Saturday, August 27, 2011

Doctor Who: Let's Kill Hitler

So, the Good Man returns to our screens after a summer break. And he's back with a bang. And with a break-neck story that never really pauses for breath. But also a story that, when you look back on it, is a delightful piece of story telling; a deceptively simple plot that manages to advance the overall story arc at the same time as offering some genuine surprises that, on closer analysis, appear to be logical developments given what we have seen thus far and what we can guess is to come. And it is also a very funny script; one very clearly written by the author of Coupling. It is a great way for the show to return after its summer holidays. Let's take a look at why in a bit more detail.

Oh, and perhaps appropriately, there are spoilers ahead.

First up, it has a pre-title sequence that is clever and exciting. It has a novel way of contacting the Doctor and, just as you think you've figured it all out, it throws in a twist and an apparently throwaway character in Amy's best friend, Mels.

Ah, Mels. You have a gun, an attitude, and have been brought up (unintentionally) by Amelia Pond (and other, less friendly forces as it turns out) to have an obsession with the Doctor. But it all is for nothing, because Hitler shoots her in a blind panic. Amy's best friend is going to die. Except... except... Well, we never did stop to ask what 'Mels' is short for. Turns out it is Melody. Melody Pond. So one regeneration later, we have the Doctor dying and a couple of parents searching for their ever so wayward superhuman daughter while Hitler remains locked in a cupboard. And that's before we even come to the Terminator style robot spaceship with the minaturised people inside it.

In this episode, we get the Eleventh Doctor, Amy and Melody Pond all firing on all cylinders. But it is also worth pausing for a moment and remarking on how Rory has grown as a character. Here, he gets many of the best moments. Witness his treatment of Hitler and his lines after he and Amy have been miniaturised. Furthermore, Arthur Darvil's performance as he watches his future wife realise that he has loved her for years is sublime.

And those scenes with Amelia Pond, young Rory and young Mels - that at first appeared to be nothing more than a bit of padding - actually turn out to be crucial to the ongoing story. Here we see that Amy and Rory did raise their daughter, even though they were children too at the time. It is a neat way of getting around the narrative problem of how the Ponds as parents would get to see their daughter growing up.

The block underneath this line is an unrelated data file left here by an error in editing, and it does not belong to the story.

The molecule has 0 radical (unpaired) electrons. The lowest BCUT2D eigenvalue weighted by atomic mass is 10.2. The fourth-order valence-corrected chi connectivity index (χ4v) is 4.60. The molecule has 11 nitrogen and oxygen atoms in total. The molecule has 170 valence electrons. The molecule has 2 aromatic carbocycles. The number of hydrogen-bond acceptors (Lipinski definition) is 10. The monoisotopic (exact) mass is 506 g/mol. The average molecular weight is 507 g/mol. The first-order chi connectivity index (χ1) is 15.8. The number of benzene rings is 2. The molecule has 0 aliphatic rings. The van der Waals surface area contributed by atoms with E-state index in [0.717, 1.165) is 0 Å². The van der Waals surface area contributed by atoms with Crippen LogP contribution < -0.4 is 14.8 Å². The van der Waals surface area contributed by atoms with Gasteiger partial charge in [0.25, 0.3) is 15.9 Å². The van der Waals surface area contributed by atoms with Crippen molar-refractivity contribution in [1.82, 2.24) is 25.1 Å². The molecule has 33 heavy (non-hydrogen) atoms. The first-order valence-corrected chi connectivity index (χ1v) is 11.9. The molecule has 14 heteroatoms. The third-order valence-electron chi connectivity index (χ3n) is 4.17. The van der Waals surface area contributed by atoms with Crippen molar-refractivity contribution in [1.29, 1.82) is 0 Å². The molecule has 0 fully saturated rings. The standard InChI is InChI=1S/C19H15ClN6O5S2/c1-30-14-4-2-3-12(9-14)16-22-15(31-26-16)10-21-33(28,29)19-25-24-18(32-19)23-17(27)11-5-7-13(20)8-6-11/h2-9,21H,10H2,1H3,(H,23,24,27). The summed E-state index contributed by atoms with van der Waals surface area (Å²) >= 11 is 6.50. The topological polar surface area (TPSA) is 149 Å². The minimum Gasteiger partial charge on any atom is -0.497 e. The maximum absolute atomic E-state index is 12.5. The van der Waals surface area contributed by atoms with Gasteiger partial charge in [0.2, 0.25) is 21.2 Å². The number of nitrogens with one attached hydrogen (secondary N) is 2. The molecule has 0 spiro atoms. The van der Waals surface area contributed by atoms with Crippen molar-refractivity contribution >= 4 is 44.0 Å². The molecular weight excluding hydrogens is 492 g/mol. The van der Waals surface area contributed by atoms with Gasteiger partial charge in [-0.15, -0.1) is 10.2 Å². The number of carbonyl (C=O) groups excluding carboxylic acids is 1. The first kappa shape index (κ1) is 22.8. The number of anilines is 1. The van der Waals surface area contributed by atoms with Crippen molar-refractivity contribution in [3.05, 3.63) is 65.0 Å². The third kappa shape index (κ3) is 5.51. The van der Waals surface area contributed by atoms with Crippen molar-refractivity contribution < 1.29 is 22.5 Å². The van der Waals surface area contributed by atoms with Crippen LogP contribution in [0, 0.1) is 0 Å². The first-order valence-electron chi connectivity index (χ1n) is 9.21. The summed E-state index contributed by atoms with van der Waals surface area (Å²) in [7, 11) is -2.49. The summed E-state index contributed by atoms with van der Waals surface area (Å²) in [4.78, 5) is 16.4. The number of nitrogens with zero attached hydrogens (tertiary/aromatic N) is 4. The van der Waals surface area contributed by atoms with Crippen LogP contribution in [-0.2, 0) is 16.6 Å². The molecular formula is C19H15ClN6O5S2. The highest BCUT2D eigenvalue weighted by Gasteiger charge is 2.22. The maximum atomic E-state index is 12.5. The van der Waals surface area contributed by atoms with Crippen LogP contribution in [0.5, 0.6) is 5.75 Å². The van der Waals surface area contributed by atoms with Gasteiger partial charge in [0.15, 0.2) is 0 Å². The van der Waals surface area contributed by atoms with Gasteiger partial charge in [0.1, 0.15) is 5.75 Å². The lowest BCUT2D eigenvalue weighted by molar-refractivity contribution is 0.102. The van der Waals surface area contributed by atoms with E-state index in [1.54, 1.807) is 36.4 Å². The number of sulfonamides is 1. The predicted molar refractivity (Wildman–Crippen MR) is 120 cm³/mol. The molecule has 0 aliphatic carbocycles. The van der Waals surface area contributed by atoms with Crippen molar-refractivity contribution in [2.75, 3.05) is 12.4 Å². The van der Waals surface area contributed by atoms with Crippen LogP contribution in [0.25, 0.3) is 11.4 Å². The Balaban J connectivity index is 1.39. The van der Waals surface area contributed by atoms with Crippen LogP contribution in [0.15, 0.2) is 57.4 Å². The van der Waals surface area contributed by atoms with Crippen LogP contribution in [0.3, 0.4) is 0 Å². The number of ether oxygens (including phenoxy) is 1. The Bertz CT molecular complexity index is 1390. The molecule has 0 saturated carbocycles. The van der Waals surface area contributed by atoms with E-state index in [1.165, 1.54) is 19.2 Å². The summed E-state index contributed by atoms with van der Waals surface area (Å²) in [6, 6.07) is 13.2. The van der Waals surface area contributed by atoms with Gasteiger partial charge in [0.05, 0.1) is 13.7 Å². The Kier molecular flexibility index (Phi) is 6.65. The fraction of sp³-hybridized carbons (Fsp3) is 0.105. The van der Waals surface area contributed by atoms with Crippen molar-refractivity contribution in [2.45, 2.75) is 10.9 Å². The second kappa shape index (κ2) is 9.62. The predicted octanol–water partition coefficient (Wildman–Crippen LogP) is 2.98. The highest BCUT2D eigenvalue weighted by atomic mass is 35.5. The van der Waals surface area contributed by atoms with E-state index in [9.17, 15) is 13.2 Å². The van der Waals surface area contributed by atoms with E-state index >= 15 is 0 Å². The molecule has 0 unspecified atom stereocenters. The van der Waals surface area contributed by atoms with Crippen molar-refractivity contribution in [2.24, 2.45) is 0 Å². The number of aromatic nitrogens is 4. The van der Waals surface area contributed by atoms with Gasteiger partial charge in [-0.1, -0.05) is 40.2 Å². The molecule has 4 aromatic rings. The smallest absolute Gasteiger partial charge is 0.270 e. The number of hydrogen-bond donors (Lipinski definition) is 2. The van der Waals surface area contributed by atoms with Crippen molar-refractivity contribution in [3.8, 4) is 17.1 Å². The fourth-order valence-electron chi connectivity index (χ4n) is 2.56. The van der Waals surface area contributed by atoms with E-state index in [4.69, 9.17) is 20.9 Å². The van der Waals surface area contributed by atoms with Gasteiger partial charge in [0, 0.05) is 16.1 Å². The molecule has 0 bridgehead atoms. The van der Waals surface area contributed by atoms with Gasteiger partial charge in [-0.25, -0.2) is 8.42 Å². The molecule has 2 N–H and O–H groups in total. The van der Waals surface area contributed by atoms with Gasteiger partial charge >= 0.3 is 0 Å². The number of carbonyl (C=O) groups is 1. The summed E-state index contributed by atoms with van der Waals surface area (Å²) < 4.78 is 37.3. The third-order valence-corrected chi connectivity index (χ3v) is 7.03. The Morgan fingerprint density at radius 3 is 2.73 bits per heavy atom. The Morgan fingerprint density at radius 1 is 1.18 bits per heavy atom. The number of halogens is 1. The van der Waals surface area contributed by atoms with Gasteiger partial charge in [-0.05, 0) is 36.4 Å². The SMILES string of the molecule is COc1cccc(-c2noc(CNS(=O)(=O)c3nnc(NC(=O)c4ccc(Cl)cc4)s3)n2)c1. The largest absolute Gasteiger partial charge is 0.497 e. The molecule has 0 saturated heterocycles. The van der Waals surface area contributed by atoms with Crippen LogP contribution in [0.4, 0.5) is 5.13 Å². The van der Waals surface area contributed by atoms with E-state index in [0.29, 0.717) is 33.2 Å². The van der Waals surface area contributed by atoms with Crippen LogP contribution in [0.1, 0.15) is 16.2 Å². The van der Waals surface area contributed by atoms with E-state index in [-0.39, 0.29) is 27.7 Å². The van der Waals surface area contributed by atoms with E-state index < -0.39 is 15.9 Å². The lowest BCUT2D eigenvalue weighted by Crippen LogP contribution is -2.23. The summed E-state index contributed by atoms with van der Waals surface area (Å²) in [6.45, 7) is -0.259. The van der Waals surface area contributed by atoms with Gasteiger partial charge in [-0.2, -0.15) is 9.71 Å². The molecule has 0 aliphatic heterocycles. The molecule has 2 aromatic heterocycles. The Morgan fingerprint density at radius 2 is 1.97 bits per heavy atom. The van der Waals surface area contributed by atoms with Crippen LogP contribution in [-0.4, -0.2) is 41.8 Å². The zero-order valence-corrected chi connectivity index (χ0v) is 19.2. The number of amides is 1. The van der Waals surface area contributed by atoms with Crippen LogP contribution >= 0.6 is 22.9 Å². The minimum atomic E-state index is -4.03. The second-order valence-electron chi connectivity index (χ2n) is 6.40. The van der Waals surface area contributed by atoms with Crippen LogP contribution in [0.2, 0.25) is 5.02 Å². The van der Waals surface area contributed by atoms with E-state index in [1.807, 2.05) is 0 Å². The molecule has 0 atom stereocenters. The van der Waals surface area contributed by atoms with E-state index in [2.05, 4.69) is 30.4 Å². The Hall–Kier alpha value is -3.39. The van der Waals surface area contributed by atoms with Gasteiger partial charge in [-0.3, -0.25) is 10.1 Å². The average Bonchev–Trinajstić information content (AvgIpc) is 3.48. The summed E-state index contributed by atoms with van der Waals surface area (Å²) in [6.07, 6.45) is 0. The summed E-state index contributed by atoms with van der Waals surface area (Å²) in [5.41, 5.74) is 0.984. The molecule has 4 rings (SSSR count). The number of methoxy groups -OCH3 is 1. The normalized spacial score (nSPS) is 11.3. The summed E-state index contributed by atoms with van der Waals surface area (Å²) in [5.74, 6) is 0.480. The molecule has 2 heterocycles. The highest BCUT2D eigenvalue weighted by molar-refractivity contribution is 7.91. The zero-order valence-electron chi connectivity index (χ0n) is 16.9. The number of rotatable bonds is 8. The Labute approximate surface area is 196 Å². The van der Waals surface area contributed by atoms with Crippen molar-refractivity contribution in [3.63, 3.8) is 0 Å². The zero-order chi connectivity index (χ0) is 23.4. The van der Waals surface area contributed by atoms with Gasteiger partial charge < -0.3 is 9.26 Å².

Furthermore, the later appearance of Amelia Pond - this time as projection in the TARDIS - is wonderful. Not least because it is preceded by a lighthearted reveal of something really rather dark - that the Doctor doesn't like himself, and feels guilt (understandably) over the impact he had on the lives of Rose Tyler, Martha Jones and Donna Noble. This is basically an aside in a very busy story, but it hints at an emotional complexity that you might not expect from such a bold, brassy (half) season opener.

It is also worth commenting briefly on the direction here. There were so many nice little moments that indicated a talented director at work - such as the seamless merge between the model TARDIS and the real thing flying out of control through the sky. Combined with a great script and fine performances (especially from the regulars) this is bold, confident Doctor Who - the show at its best.

And it really does hint at what might be to come. We learn a little more about the Silence, as well as learning that silence will fall when a very old question is asked. What could that question be? Well, I have a proven track record of being really rather crap when it comes to Doctor Who related predictions, but I'll make a guess anyway - could that question possibly be one posed to the Doctor that simply says "who are you?"

Any problems? Well, the Hitler element to the story is a little bit of a red herring, but the full nightmare that was Hitler's life isn't the sort of thing that can be done in a family show broadcast at 7:10pm on a Saturday evening. And the incinerating things in the Teselcta ship looked a little... well... cheap, but to bemoan cheap special effects in Doctor Who is to open up a can of worms that would take months to fully discuss. But I can't help but feel that to criticise this episode too much is almost to be a bit too pedantic and churlish. This was fun, clever and vastly enjoyable.

And it is the sort of episode that shows why Doctor Who should be celebrated as a largely unique television experience. It is damn near half a century old, but still has the ability to be hugely exciting and surprising. And it still has the ability to leave you desperately wanting to know what will happen next week.